Perhaps the most welcome addition to the second edition of this sourcebook is the tenth section of the book, which considers popular perspectives on the Crusades from the Enlightenment to the twenty-first century. Few topics in the Middle Ages provoke controversy in the modern world quite like the Crusades--seen most recently in the varied reactions to Barack Obama's remarks at the National Prayer Breakfast in February 2015--and the authors of this book have provided a convenient compilation of sources that traces how modern perspectives on the Crusades have been formed. This section begins with the writings of Enlightenment thinkers David Hume and Edward Gibbon, whose assessment of the medieval Crusades is overwhelmingly negative. Allen and Amt then transition to European imperialist/nationalist narratives of crusading by Jean François Michaud and William Hillary, followed by the reactionary writings of Sayyid Qutb and Muhammad Asad. The authors conclude with a series of pictures showing modern depictions of Saladin--Saddam Hussein's adoption of the Kurd Saladin as a nationalist hero is a particularly ironic and effective teaching tool--and a thoughtful reflection from Umej Bhatia's 2008 book Forgetting Osama bin Munqidh, Remembering Osama bin Laden: The Crusades in Modern Muslim Memory. Section 10's sources thus provide for undergraduate students a timely and necessary overview for how to best understand the evolution of popular discourse about crusading in the modern world.
Allen and Amt's The Crusades: A Reader is a powerful teaching tool and one that provides a multiplicity of perspectives on crusading and sacred violence. However, it is not without some small flaws. The bibliography provided at the end of the book only contains the documents from which specific primary sources came, many of which are from the early mid-twentieth century. A short, updated bibliography at the end of each of the book's ten sections could provide further directions for students interested in a particular aspect of crusading.
In addition, because Allen and Amt provide such a chronologically and geographically broad view of sources pertaining to the Crusades, certain regions are given more attention than others. Depending on the focus of instruction, instructors of undergraduate courses will likely need to provide supplementary documents for discussions of crusading in al-Andalus, Sicily, and North Africa, as these regions are given less attention than other regions of crusading activity. Furthermore, there is considerable lack of attention given to the Crusader states during the thirteenth century. Sources pertaining to the mechanisms of survival and the politics of the Crusader states during the thirteenth century, such as letters exchanged between Baybars and King Hugh of Cyprus, would be a welcome addition to this expansive collection.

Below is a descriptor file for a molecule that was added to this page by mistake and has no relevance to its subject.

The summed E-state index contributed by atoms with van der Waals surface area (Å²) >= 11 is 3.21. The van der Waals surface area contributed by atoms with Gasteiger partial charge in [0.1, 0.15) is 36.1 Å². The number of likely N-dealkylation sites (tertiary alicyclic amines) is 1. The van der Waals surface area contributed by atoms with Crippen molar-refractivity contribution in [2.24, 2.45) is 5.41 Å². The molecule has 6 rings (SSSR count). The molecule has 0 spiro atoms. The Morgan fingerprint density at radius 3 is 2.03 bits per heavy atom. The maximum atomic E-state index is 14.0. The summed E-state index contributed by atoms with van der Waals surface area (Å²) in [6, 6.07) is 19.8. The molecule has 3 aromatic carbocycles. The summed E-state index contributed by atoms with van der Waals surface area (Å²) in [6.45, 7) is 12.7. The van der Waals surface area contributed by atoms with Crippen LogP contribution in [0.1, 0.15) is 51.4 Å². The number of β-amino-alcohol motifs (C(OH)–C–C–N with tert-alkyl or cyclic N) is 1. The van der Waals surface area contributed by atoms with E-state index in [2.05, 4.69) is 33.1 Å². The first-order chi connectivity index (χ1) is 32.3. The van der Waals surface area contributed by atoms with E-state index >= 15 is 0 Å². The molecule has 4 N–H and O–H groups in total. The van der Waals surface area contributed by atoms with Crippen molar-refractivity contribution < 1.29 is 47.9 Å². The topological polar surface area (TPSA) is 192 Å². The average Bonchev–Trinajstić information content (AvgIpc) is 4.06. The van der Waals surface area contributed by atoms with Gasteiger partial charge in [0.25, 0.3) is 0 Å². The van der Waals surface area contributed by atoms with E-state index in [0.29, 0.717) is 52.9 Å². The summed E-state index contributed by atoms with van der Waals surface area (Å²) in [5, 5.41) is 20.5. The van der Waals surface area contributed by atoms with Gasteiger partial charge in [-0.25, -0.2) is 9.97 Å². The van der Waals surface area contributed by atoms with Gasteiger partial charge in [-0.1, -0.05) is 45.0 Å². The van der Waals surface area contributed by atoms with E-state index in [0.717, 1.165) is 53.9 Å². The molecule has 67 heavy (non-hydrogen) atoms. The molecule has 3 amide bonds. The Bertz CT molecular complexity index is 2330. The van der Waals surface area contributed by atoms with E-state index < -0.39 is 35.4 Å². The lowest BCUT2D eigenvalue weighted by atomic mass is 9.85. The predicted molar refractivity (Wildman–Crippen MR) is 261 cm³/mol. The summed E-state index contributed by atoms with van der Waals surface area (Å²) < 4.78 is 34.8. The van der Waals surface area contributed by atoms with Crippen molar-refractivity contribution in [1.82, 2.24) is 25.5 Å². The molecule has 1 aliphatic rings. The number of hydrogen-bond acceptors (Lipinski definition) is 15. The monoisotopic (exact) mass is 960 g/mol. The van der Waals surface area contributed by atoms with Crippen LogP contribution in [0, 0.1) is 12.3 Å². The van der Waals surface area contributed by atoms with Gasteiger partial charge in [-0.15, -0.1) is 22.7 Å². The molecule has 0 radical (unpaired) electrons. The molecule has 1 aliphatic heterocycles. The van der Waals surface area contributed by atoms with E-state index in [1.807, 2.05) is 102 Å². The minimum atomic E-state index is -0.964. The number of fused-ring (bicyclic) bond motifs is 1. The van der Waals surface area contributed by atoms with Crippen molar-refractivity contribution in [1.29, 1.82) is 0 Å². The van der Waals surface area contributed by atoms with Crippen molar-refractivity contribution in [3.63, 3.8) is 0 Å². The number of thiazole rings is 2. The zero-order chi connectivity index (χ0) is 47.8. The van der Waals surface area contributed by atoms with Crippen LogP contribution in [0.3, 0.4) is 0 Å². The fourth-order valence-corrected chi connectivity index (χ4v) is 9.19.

However, Allen and Amt are cognizant of the "difficult decisions" that had to be made with regard to omitting certain documents when compiling this collection (p. xiv). Indeed, the above criticisms are minor and should not detract from the overall quality of this sourcebook. The Crusades: A Reader is an incredible teaching tool and one that has its place in any undergraduate course expressly devoted to or tangentially related to the Crusades.
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Matthew King. Review of Amt, Emilie; Allen, S. J., eds., The Crusades: A Reader, Second Edition.
H-War, H-Net Reviews.